A woman trapped on the roof of her car awaits rescue during the 2010-11 Toowoomba flash flood.
Attribution: Kingbob86 (Timothy)

Unprecedented but not unexpected

We have all been struck by the devastating flooding in Queensland and New South Wales. Stories of lives and livelihoods lost, businesses crushed, people injured, and homes left uninhabitable have shaken our nation. In fact, the floods have been confirmed as “one of the most extreme disasters in Australia’s history” (The Climate Council, 2022). Brisbane was hit by a “rain bomb” that dumped 60 per cent of their average rainfall in three days. The severity and speed of the flooding emergency caught many by surprise, record flood levels for several rivers were smashed, and a record number of rescues carried out.

The PM, Scott Morrison, declared this catastrophic event a national emergency and called it an unprecedented “1-in-500 year event” that “no-one was predicting.” But was it? Was the government warned? What is the science behind this extreme recent flooding event? What are the chances of it happening again? And how should Australia respond now?

Below, Lighter Footprints offers some answers to these challenging questions.

Climate change ‘supercharged’ the flooding

Climate scientists have confirmed that climate change ‘supercharged’ the flooding. For every degree of warming, the atmosphere holds 7 per cent more moisture. Australia’s climate has already warmed 1.4 degrees above preindustrial levels. The resultant atmosphere is wetter and warmer, increasing the intensity and volume of water in a downpour. Globally, scientists predict that the frequency of such intense rainfall events is likely to double with each degree of warming. In short, the extent of the floods was significantly escalated by climate change, and as the planet warms, the risk of flooding disasters increases. Read more here and here.

The government was briefed

Emergency Leaders for Climate Action did brief the government about the high risks of flooding during this La Nina summer. Sadly, their warnings were not heeded. The escalating risks of flooding, high-intensity cyclones, bushfires, and heatwaves due to climate change have also all been clearly outlined across reputable scientific platforms like the UN’s IPCC, CSIRO, and the Climate Council.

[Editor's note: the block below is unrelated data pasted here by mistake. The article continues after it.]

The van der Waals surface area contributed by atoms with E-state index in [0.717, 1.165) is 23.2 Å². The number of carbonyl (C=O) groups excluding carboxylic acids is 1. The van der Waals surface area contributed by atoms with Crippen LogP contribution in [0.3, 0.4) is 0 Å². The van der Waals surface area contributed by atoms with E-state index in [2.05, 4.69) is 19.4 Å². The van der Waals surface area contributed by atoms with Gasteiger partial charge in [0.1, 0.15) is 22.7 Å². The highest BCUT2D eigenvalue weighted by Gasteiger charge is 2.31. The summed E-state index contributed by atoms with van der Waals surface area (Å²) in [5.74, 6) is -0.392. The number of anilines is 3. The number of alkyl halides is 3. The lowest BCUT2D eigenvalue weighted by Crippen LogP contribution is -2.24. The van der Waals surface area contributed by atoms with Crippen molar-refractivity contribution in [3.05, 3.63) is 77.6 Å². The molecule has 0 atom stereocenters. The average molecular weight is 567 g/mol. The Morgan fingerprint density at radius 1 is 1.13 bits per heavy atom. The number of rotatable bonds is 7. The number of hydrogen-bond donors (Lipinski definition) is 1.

Unchecked climate change will also devastate our economy

In addition to lives lost, health impacts, infrastructure and environmental damage, the flooding event is costing Australia economically. The Insurance Council of Australia estimates costs of flood-related claims were $2.307bn as of 21 March.  Natural disaster risks are causing insurance premiums to escalate. Further, the overall economic implications of inaction on climate change in Australia are astronomical. Deloitte Access Economics estimates that unchecked climate change will result in 880,000 jobs and $3.4 trillion lost in GDP by 2070. Read more here.

Action on climate change is an opportunity

In the aftermath of such a calamitous disaster as these floods, it is apparent that the world is now on a precipice. Australia has been ‘called out’ by the UN secretary general for our ‘holdout’ on setting meaningful emissions reductions targets. We can, and must, do more to prevent an escalation of these extreme events. As members of a wealthy, developed nation with one of the highest per-capita emissions in the world, we Australians have a moral duty to significantly reduce our collective impact on our climate.  As a country blessed with abundant renewable energy resources, we are missing a huge opportunity to capitalise economically on a decarbonisation transition that will benefit all life on earth.

What you can do

Right now, the two most impactful things each of us individuals can do, are talking openly with others about climate change and voting for candidates who will prioritise meaningful climate action in parliament. See our #VoteClimate Action page and our Reasons to Vote Climate page for more information.

Amy Hiller is active within Lighter Footprints, is married with two young children and lives in Kew